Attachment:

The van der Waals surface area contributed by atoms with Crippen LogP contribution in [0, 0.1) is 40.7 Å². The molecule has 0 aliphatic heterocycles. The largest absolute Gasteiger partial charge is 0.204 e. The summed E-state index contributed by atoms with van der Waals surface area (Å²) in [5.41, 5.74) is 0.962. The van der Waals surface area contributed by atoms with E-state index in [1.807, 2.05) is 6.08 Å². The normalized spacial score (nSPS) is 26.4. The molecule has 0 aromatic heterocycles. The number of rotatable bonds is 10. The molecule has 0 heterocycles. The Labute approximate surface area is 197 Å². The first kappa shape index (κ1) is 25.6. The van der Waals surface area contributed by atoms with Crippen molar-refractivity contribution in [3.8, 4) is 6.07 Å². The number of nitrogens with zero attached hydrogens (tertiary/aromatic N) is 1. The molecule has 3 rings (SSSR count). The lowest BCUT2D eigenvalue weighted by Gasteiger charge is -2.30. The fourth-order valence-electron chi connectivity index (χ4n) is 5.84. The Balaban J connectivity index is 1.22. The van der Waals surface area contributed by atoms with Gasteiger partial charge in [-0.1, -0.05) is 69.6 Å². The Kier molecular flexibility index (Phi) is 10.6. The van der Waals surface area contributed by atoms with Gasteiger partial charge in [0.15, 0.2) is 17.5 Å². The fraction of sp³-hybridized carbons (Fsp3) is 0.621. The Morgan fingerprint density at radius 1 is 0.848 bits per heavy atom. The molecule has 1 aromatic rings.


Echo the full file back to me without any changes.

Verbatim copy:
The van der Waals surface area contributed by atoms with Crippen LogP contribution in [0, 0.1) is 40.7 Å². The molecule has 0 aliphatic heterocycles. The largest absolute Gasteiger partial charge is 0.204 e. The summed E-state index contributed by atoms with van der Waals surface area (Å²) in [5.41, 5.74) is 0.962. The van der Waals surface area contributed by atoms with E-state index in [1.807, 2.05) is 6.08 Å². The normalized spacial score (nSPS) is 26.4. The molecule has 0 aromatic heterocycles. The number of rotatable bonds is 10. The molecule has 0 heterocycles. The Labute approximate surface area is 197 Å². The first kappa shape index (κ1) is 25.6. The van der Waals surface area contributed by atoms with Crippen molar-refractivity contribution in [3.8, 4) is 6.07 Å². The number of nitrogens with zero attached hydrogens (tertiary/aromatic N) is 1. The molecule has 3 rings (SSSR count). The lowest BCUT2D eigenvalue weighted by Gasteiger charge is -2.30. The fourth-order valence-electron chi connectivity index (χ4n) is 5.84. The Balaban J connectivity index is 1.22. The van der Waals surface area contributed by atoms with Gasteiger partial charge in [-0.1, -0.05) is 69.6 Å². The Kier molecular flexibility index (Phi) is 10.6. The van der Waals surface area contributed by atoms with Gasteiger partial charge in [0.15, 0.2) is 17.5 Å². The fraction of sp³-hybridized carbons (Fsp3) is 0.621. The Morgan fingerprint density at radius 1 is 0.848 bits per heavy atom. The molecule has 1 aromatic rings.